I have talked quite a bit about NAMI on here. But there are a lot of other good organizations that promote mental health advocacy out there.
Here are a few of them:
To Write Love on Her Arms – I really love this organization. A little bit about it, per their website – “To Write Love on Her Arms is a non-profit movement dedicated to presenting hope and finding help for people struggling with depression, addiction, self-injury, and suicide. TWLOHA exists to encourage, inform, inspire, and invest directly into treatment and recovery.
To Write Love on Her Arms began in Orlando, FL in 2006 when our founder, Jamie Tworkowski, wrote a story about a friend who struggled with self-injury and addiction and the five days preceding her entry into treatment. The story, which was entitled ‘To Write Love on Her Arms’ went viral, and T-shirts were initially printed and sold as a way to pay for that friend’s treatment. Since then, TWLOHA has become a non-profit which serves as a bridge to hope and help for people facing the same issues.”
Rethink Mental Illness – This is an organization based in England. They help provide advice and information to those affected with mental illness. They provide support groups (150 across England!) and have 200 mental health services. They campaign for policy change and run the Time To Change campaign.
Active Minds – Is a great organization that is developed on college campuses. It promotes those on University’s across the nation to get involved in educating others about mental health and encouraging people to seek help if needed. This organization aims to remove the stigma associated with mental illness by educating the minds of college students and the communities they are in by creating open conversations.
Bring Change 2 Mind – This organization is aimed at ending stigma and discrimination by distributing public education materials which are based on the latest scientific insights.
The Jed Foundation – This organization is aimed toward college aged students by promoting mental health and suicide prevention. They work with the public and those involved in higher education to teach them about the knowledge and warning signs of suicide, importance of mental health, how to encourage help-seeking behaviors, and promote awareness and understanding among them.
Of course there are others too. If you know of some, feel free to leave them in the comments section for others to see and I will add them on here too!
Throughout high school and college people often have come to me for advice.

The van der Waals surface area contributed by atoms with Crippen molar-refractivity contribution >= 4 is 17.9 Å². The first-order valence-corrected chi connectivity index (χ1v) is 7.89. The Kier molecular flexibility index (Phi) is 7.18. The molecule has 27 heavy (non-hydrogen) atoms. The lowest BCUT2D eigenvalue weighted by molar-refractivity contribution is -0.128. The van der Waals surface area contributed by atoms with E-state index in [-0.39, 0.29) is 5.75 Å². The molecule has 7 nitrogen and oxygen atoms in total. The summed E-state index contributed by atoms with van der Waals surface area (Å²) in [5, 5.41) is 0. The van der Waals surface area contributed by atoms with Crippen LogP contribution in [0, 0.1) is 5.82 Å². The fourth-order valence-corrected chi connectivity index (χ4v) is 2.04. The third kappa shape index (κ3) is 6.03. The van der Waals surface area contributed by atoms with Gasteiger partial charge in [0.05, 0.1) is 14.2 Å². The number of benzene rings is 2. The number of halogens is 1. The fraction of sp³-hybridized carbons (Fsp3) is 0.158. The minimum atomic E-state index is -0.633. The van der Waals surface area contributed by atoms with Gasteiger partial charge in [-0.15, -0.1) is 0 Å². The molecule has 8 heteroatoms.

I had friends come to me for relationship advice. I had them come to me about family issues. Schools problems. Friendships gone awry. I had a few that were suffering with anorexia and suicidal thoughts themselves. I was always willing to stay up with them, all night if need be, to talk to them and listen to them about what was going on. I never wanted anyone to suffer through the pain of being alone like I had all too often felt.
I cant say that I gave great advice all the time. I am not a therapist or a doctor so I in no way had any evidence based advice to give. But I gave out some pretty sound, logical advice. Advice that I should probably listen to myself every once in a while!
So why is it that when someone comes to us asking for advice, it is so easy for us to tell them what the right thing to do is, but when we are in that situation, we cannot seem to listen to our own advice that we once gave?
When someone else wants to die, to kill themselves – the obvious answer is — No way! You shouldn’t die You have so much to live for. That would hurt your friends and family so much.
But when you want to kill yourself — the obvious answer in your head is — What is wrong with killing myself? No one will care. I don’t have anything to live for. I am just a burden to everyone around me.
Sometimes, when we are struggling with something. We need to step back and think about what would we say about it if our best friend, our brother, or our sister was saying that. What would we tell them. And not just make excuses about it then, not say well that doesn’t apply to me though because … But listen to what we would tell them and listen to that advice! We need to listen to our own advice!
When it comes down to it, “You can talk the talk, but can you walk the walk?” Can you listen to your own advice?